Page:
There was a time in my life when I was more comfortable in the midst of transition. I remember once in my twenties sitting on my suitcases in the airport in Port Moresby, Papua New Guinea. I was wearing a long, billowy skirt, a t-shirt, and my favorite Jesus sandals looking like the quintessential Christian teen on a mission trip. I was waiting to get picked up for my summer-long training on tribal missions. Even though I had been traveling for over 24 hours and hadn’t bathed in much longer, I felt peaceful and hopeful. I was excited about an adventure, of having new places and faces to look at.
While I sat there thinking about what was ahead, two people from my team showed up. One was very tall with a reddish, brown pixie cut about the same age as me. She too was wearing a long flowing skirt and t-shirt and big, dark-rimmed glasses. The other person was clearly an adult who was used to living in this area. His hair was gray and short, and he wore khaki shorts, a polo and tennis shoes.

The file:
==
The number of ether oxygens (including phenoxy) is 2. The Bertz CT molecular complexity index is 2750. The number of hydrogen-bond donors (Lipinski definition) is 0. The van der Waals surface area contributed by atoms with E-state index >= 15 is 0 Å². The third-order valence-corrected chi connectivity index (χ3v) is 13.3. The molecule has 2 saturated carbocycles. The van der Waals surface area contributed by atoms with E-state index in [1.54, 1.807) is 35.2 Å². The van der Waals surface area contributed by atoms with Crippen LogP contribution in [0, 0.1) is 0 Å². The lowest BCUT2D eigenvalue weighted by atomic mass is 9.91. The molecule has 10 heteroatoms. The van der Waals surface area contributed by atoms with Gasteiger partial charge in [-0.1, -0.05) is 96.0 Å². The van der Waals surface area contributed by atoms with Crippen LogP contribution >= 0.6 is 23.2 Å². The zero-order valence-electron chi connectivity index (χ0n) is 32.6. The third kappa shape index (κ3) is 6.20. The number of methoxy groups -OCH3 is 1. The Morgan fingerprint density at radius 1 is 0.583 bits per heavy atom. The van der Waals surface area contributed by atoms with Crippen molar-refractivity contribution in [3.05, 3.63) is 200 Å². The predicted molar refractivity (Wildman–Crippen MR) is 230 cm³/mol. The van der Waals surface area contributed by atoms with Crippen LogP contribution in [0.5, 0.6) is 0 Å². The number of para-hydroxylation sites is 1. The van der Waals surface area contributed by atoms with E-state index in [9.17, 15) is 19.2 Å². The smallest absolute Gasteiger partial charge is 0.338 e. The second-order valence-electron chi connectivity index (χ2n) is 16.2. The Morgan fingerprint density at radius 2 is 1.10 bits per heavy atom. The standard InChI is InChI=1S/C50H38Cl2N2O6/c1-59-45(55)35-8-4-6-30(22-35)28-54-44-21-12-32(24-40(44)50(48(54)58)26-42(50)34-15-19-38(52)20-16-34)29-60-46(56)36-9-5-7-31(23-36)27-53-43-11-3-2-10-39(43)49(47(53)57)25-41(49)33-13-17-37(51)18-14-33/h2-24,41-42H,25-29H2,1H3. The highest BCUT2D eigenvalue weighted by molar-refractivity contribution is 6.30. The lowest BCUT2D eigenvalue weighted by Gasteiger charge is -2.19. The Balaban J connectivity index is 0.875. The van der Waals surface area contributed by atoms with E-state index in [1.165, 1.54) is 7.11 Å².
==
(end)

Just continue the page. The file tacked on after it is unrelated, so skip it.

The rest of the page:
“Hi, Tatyana! I’m John!” He smiled broadly and reached out to help me with my bags. “You’re the last one we were waiting for. The rest of the team is in the van.”
I picked up my bags and helped carry them to the van while the other girl and I quickly exchanged names and where we were from. They loaded our bags into the back of one pickup truck that with its faded and chipping paint looked like it had been through a lot, already mostly full with suitcases, and then had a second pickup truck with a canopy for the other students. Each side had a long wooden bench though some people were opting to stand.
As the trucks trudged up the winding and rutted dirt roads to the camp where we would be staying, I saw the wisdom in standing. Every bump that launched us into the air and subsequent landing was taking its toll on my rear end. Despite how uncomfortable I was, I reveled in the adventure of it and in the breathtaking views. I kept repeating in my mind I can’t believe I’m really here!
Transition as Adventure